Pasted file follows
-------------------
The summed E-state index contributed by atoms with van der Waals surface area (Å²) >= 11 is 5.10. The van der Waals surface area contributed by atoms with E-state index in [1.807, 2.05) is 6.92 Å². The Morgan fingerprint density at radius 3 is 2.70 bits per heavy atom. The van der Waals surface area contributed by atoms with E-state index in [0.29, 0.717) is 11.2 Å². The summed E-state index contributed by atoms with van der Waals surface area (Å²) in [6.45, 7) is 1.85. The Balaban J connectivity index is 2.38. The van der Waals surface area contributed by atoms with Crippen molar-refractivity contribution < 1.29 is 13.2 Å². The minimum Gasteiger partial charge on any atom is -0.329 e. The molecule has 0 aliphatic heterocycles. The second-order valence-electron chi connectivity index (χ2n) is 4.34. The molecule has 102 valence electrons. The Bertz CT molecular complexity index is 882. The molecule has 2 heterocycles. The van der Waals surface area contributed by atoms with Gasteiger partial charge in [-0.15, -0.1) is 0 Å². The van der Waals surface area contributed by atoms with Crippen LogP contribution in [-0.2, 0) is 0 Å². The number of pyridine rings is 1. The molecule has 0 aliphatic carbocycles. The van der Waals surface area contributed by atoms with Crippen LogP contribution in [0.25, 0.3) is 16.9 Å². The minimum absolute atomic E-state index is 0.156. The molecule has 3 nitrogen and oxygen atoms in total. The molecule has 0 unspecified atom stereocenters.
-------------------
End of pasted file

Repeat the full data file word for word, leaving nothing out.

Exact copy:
The summed E-state index contributed by atoms with van der Waals surface area (Å²) >= 11 is 5.10. The van der Waals surface area contributed by atoms with E-state index in [1.807, 2.05) is 6.92 Å². The Morgan fingerprint density at radius 3 is 2.70 bits per heavy atom. The van der Waals surface area contributed by atoms with E-state index in [0.29, 0.717) is 11.2 Å². The summed E-state index contributed by atoms with van der Waals surface area (Å²) in [6.45, 7) is 1.85. The Balaban J connectivity index is 2.38. The van der Waals surface area contributed by atoms with Crippen molar-refractivity contribution < 1.29 is 13.2 Å². The minimum Gasteiger partial charge on any atom is -0.329 e. The molecule has 0 aliphatic heterocycles. The second-order valence-electron chi connectivity index (χ2n) is 4.34. The molecule has 102 valence electrons. The Bertz CT molecular complexity index is 882. The molecule has 2 heterocycles. The van der Waals surface area contributed by atoms with Gasteiger partial charge in [-0.15, -0.1) is 0 Å². The van der Waals surface area contributed by atoms with Crippen LogP contribution in [-0.2, 0) is 0 Å². The number of pyridine rings is 1. The molecule has 0 aliphatic carbocycles. The van der Waals surface area contributed by atoms with Crippen LogP contribution in [0.25, 0.3) is 16.9 Å². The minimum absolute atomic E-state index is 0.156. The molecule has 3 nitrogen and oxygen atoms in total. The molecule has 0 unspecified atom stereocenters.